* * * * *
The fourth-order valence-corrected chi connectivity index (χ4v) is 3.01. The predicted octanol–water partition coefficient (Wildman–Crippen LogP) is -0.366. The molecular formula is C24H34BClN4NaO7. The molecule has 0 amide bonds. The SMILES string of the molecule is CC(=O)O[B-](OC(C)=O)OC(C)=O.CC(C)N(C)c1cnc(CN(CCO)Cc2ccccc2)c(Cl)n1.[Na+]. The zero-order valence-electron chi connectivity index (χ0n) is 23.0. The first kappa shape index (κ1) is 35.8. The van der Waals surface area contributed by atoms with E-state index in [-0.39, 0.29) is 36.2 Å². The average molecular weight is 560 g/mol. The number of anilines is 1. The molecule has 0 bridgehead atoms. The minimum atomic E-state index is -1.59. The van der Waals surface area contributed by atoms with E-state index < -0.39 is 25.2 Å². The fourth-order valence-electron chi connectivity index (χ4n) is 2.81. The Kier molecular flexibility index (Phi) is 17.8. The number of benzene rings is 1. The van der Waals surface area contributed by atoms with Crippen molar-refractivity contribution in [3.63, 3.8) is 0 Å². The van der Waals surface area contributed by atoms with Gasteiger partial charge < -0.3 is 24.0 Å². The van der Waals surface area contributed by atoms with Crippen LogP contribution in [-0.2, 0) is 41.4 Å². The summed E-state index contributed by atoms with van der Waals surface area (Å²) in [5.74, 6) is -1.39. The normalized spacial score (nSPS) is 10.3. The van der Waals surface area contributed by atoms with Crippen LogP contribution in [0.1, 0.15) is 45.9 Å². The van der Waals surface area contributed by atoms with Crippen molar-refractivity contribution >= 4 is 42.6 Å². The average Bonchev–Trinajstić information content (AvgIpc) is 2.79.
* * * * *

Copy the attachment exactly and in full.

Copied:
The fourth-order valence-corrected chi connectivity index (χ4v) is 3.01. The predicted octanol–water partition coefficient (Wildman–Crippen LogP) is -0.366. The molecular formula is C24H34BClN4NaO7. The molecule has 0 amide bonds. The SMILES string of the molecule is CC(=O)O[B-](OC(C)=O)OC(C)=O.CC(C)N(C)c1cnc(CN(CCO)Cc2ccccc2)c(Cl)n1.[Na+]. The zero-order valence-electron chi connectivity index (χ0n) is 23.0. The first kappa shape index (κ1) is 35.8. The van der Waals surface area contributed by atoms with E-state index in [-0.39, 0.29) is 36.2 Å². The average molecular weight is 560 g/mol. The number of anilines is 1. The molecule has 0 bridgehead atoms. The minimum atomic E-state index is -1.59. The van der Waals surface area contributed by atoms with E-state index < -0.39 is 25.2 Å². The fourth-order valence-electron chi connectivity index (χ4n) is 2.81. The Kier molecular flexibility index (Phi) is 17.8. The number of benzene rings is 1. The van der Waals surface area contributed by atoms with Crippen molar-refractivity contribution in [3.63, 3.8) is 0 Å². The van der Waals surface area contributed by atoms with Gasteiger partial charge < -0.3 is 24.0 Å². The van der Waals surface area contributed by atoms with Crippen LogP contribution in [-0.2, 0) is 41.4 Å². The summed E-state index contributed by atoms with van der Waals surface area (Å²) in [5.74, 6) is -1.39. The normalized spacial score (nSPS) is 10.3. The van der Waals surface area contributed by atoms with Crippen LogP contribution in [0.1, 0.15) is 45.9 Å². The van der Waals surface area contributed by atoms with Crippen molar-refractivity contribution >= 4 is 42.6 Å². The average Bonchev–Trinajstić information content (AvgIpc) is 2.79.